Schools wax financial
The Minot Public School Board approved on first reading Tuesday an $86.9 million school budget for the 2013-2014 school year, an increase from last year’s budget, which had anticipated revenue of $77.65 million and expenditures of $79.6 million.
According to school business manager Scott Moum, the budget for the upcoming school year will be balanced unlike last year’s budget, which had a projected deficit of $1.95 million. Last year, the school district was still dealing with the effects of the flood the previous year.
Moum said wages and benefits account for approximately 80 percent of the school district’s budget this year.
The board negotiated new contracts with teachers, administrators and classified employees that gave employees about an 8.5 percent increase in wages and benefits.
The district will also be adding 15 additional full time positions this year, which will cost an estimated $1 million for wages and benefits.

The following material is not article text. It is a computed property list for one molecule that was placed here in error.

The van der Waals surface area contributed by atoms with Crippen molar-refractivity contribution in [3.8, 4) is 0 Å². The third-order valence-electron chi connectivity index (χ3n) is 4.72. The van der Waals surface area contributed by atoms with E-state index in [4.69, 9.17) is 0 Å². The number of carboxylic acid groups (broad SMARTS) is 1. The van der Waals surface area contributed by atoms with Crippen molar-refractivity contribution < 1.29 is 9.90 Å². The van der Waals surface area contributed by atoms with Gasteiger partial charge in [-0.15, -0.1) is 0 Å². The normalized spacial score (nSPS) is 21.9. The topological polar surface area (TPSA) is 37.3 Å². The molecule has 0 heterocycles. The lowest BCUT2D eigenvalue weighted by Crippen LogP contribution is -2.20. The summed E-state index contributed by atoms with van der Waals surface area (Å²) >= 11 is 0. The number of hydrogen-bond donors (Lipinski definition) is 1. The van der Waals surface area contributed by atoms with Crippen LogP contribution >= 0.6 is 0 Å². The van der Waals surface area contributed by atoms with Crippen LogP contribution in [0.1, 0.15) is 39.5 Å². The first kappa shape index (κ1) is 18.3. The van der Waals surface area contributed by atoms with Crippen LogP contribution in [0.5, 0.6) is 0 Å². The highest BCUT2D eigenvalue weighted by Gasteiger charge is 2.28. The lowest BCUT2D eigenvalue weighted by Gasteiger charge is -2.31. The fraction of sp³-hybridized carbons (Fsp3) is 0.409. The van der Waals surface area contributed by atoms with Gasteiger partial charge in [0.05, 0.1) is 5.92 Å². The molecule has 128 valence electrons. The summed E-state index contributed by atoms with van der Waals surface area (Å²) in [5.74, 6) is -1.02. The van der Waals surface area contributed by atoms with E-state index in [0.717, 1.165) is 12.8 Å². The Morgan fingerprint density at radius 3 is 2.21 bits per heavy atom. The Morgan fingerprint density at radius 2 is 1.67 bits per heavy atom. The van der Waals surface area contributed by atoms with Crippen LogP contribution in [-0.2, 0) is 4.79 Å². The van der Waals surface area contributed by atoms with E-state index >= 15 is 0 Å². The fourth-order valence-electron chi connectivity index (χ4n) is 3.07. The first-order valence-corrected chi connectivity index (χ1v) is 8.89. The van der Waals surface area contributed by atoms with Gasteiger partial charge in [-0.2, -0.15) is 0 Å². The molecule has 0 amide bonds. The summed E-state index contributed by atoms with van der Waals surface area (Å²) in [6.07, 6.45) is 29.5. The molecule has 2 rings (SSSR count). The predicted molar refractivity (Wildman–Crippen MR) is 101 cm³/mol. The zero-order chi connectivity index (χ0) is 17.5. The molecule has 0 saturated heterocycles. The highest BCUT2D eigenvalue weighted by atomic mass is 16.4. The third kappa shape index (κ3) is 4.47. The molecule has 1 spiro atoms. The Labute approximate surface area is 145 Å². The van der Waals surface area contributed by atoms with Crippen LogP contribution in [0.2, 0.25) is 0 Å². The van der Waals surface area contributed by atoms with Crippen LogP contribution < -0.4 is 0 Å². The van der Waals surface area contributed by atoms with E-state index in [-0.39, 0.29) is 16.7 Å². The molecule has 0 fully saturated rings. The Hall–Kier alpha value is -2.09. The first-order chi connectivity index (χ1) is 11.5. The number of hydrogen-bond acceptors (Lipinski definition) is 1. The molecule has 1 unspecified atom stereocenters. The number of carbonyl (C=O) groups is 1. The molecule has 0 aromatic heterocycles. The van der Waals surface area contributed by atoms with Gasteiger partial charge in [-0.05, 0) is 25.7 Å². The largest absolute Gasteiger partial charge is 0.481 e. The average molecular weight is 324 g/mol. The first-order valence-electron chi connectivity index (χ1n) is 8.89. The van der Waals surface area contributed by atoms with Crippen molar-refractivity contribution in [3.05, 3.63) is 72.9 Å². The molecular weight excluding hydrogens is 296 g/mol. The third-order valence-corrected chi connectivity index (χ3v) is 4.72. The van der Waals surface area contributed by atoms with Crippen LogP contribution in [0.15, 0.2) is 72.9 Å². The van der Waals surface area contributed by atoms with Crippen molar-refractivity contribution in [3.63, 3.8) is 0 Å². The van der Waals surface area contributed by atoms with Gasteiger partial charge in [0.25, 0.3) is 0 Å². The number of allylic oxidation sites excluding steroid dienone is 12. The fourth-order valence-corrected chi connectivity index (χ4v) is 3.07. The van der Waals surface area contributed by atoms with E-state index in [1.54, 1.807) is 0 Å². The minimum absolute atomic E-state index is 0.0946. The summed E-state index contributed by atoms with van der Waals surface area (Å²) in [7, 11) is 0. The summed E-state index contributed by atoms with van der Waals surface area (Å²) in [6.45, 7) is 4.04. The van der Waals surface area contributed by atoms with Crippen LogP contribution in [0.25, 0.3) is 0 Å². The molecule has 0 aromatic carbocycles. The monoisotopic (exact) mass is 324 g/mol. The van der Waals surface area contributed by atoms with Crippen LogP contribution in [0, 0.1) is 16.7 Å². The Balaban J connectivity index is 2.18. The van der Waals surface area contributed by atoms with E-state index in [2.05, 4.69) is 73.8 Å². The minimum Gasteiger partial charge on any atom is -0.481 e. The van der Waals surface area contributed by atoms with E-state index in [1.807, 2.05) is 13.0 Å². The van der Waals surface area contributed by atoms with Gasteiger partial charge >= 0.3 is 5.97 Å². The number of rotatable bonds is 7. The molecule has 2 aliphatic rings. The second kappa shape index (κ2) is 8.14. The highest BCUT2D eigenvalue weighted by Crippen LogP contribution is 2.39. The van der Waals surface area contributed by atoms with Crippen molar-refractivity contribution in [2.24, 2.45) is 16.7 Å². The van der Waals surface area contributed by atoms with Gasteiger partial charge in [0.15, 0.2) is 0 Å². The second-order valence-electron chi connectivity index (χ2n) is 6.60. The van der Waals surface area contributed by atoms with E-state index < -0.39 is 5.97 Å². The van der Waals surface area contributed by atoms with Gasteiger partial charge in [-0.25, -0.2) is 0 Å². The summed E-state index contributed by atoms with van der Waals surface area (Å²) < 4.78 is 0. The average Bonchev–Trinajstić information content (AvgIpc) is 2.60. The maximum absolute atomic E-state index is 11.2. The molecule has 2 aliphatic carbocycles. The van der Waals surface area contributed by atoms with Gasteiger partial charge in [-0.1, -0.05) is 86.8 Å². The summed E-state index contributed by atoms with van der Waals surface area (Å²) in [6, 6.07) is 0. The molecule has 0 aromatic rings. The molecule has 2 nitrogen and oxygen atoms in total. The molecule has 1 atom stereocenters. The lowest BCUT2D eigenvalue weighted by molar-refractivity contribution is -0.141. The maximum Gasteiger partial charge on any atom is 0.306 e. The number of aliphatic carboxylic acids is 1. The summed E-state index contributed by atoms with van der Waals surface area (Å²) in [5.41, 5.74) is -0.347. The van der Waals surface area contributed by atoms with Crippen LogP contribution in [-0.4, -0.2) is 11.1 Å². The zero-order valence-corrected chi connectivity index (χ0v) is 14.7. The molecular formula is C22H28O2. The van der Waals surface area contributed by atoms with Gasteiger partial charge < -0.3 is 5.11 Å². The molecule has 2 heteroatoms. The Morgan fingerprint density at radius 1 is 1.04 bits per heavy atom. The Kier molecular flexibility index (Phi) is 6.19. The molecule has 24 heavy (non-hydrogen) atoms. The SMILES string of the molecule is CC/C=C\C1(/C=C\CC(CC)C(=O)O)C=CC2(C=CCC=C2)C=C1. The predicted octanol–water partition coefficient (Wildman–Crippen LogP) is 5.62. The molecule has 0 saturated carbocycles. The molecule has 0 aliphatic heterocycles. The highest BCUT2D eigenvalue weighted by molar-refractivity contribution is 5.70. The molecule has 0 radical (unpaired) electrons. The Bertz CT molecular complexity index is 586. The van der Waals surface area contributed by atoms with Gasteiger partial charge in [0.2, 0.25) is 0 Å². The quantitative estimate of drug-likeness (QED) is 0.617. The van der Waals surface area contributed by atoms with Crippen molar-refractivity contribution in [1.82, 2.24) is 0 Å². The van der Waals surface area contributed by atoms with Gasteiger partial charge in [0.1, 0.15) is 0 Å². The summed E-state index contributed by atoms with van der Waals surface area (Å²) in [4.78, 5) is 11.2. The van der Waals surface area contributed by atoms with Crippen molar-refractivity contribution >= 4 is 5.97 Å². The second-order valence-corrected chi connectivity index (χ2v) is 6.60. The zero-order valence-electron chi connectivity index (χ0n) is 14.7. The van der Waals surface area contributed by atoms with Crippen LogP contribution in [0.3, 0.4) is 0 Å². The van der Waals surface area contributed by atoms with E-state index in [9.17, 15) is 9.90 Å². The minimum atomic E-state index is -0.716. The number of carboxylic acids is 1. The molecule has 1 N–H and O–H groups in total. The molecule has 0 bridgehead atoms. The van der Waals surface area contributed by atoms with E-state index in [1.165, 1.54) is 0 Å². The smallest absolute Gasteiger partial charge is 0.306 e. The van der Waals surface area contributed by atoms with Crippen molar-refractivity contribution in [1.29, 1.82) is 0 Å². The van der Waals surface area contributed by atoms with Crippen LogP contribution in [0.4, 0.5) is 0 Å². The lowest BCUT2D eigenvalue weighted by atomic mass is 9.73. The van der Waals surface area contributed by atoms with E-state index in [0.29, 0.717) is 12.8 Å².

The Legislature made some changes during the 2013 session that are intended to give property owners tax relief.
“Taxpayers will definitely see a different tax statement than they have in the past,” said Superintendent Mark Vollmer, who added that property valuations in the area also continue to rise.
Moum estimated the total mill levy for the 2013-2014 will be 82.76 mills, down from 141.02 mills the previous school year.
Moum said the district can expect to receive more funding per pupil from the state because of an increase in the number of students enrolled on average each day, an increase of 335 in average daily membership for 2012-2013 from the previous school year.
However, the district will also see a $2 million drop in tuition received from Minot Air Force Base, which has seen other reductions due to federal sequestration. The district will also see a drop in tuition charges for students from outside th edistrict because tuition charges are based on education costs, less the state aid. Therefore, with per-pupil state aid payments increasing from $3,980 to $8,810, tuition charges will be reduced by the additional $4,830 per pupil, according to Moum.
The board is also likely to ask voters to approve a mill levy later this year that would help fund new school construction to address the continued growth in the district.
The board will review the proposed budget at future meetings and will give it final approval in September.